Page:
Difference between revisions of "George Fagan Bradshaw"

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==Life & Career==
 
==Life & Career==
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Born in Belfast, Bradshaw gained three months' time on passing out of {{UK-1Britannia}} in mid-May 1904.  He was appointed to join {{UK-PrinceGeorge}} in the Channel, but switched to {{UK-Majestic}} on 15 July, 1904.<ref>Bradshaw Service Record.  {{TNA|ADM 196/51/201.|D7604956}} f. 213.</ref>
  
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On 7 May 1908 Bradshaw was appointed to the {{UK-Minotaur|f=t}} of the Home Fleet.  Later that year, a steam pinnace of the ship collided with a private motor boat and Bradshaw was determined to have made a slight error in judgment.<ref>Bradshaw Service Record.  {{TNA|ADM 196/51/201.|D7604956}} f. 213.</ref>
  
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On 15 September 1909, he was sent to {{UK-Mercury}} for instruction in submarines.  He emerged on 1 January, 1910 and was appointed to {{UK-Forth}} for submarines.<ref>Bradshaw Service Record.  {{TNA|ADM 196/51/201.|D7604956}} f. 213.</ref>
  
Bradshaw was promoted to the rank of {{CommRN}} on
 
 
Bradshaw was promoted to the rank of {{CaptRN}} on
 
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Bradshaw was promoted to the rank of {{LieutRN}} on 1 April, 1910.{{NLJan15|p. 102}}
 
Bradshaw was promoted to the rank of {{LieutRN}} on 1 April, 1910.{{NLJan15|p. 102}}
  
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He was appointed in command of the {{UK-C7|f=t}} on 20 February, 1914.{{NLJun14|p. 289}}
 
He was appointed in command of the {{UK-C7|f=t}} on 20 February, 1914.{{NLJun14|p. 289}}
  
Bradshaw was in command of the {{UK-G13|f=t}} on 10 March, 1917 when she torpedoed and sank {{DE-UC43}}.{{UKTH1|p. 13}} He was awarded the Distinguished Service Order for this feat.
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Bradshaw was in command of the {{UK-G13|f=t}} on 10 March, 1917 when she torpedoed and sank {{DE-UC43}}.  He was awarded the Distinguished Service Order for this feat, on 12 May, 1917.{{UKTH1|p. 13}}<ref>Bradshaw Service Record.  {{TNA|ADM 196/51/201.|D7604956}} f. 213.</ref>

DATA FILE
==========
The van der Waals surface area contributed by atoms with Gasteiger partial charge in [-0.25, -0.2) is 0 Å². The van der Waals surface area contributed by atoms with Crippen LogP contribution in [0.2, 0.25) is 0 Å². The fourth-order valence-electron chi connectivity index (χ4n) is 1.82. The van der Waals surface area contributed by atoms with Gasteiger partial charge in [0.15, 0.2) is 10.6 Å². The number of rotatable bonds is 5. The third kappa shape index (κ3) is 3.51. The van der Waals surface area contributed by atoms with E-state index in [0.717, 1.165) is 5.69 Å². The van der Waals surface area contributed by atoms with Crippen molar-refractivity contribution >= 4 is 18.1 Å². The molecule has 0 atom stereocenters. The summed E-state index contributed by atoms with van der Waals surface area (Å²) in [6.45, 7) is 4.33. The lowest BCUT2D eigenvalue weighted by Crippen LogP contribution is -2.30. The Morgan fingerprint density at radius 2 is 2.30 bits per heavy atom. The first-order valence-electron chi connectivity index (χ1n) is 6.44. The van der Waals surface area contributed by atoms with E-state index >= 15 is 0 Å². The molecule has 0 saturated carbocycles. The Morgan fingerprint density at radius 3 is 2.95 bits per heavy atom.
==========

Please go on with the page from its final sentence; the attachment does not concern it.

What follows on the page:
Bradshaw was promoted to the rank of {{LCommRN}} on 1 April, 1918.{{NLOct18|p. 65}}
 
Bradshaw was promoted to the rank of {{LCommRN}} on 1 April, 1918.{{NLOct18|p. 65}}
  
Bradshaw lost the {{UK-G11}} on 22 November, 1918 when he ran her aground in fog.<ref>[https://en.wikipedia.org/wiki/HMS_G11 Wikipedia]</ref>
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==Post-War==
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Bradshaw lost the {{UK-G11}} on 22 November, 1918 when he ran her aground in fog.  A Court Martial investigating the loss attributed no blame upon him, however.<ref>Bradshaw Service Record.  {{TNA|ADM 196/51/201.|D7604956}} f. 213.</ref>
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{{UK-K15}} accidentally sank when moored alongside the {{UK-Canterbury|f=t}} in Portsmouth Harbour on 25 June, 1921.  On 29 August, 1921, Rear-Admiral (S) informed Bradshaw that he would not be placed in command of a submarine again, owing to sloppy standards of attention and supervision found aboard the submarine by the ensuing Court Martial.  Not wishing to retired, Bradshaw underwent training in the Anti-Gas School later in the year before going onto half pay.<ref>Bradshaw Service Record.  {{TNA|ADM 196/51/201.|D7604956}} f. 213.</ref>
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Bradshaw was placed on the Retired List at his own request on 1 June, 1922 and was subsequently promoted to the rank of {{CommRN}} on the Retired List on 6 December, 1927.<ref>Bradshaw Service Record.  {{TNA|ADM 196/51/201.|D7604956}} f. 213.</ref>
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==World War II==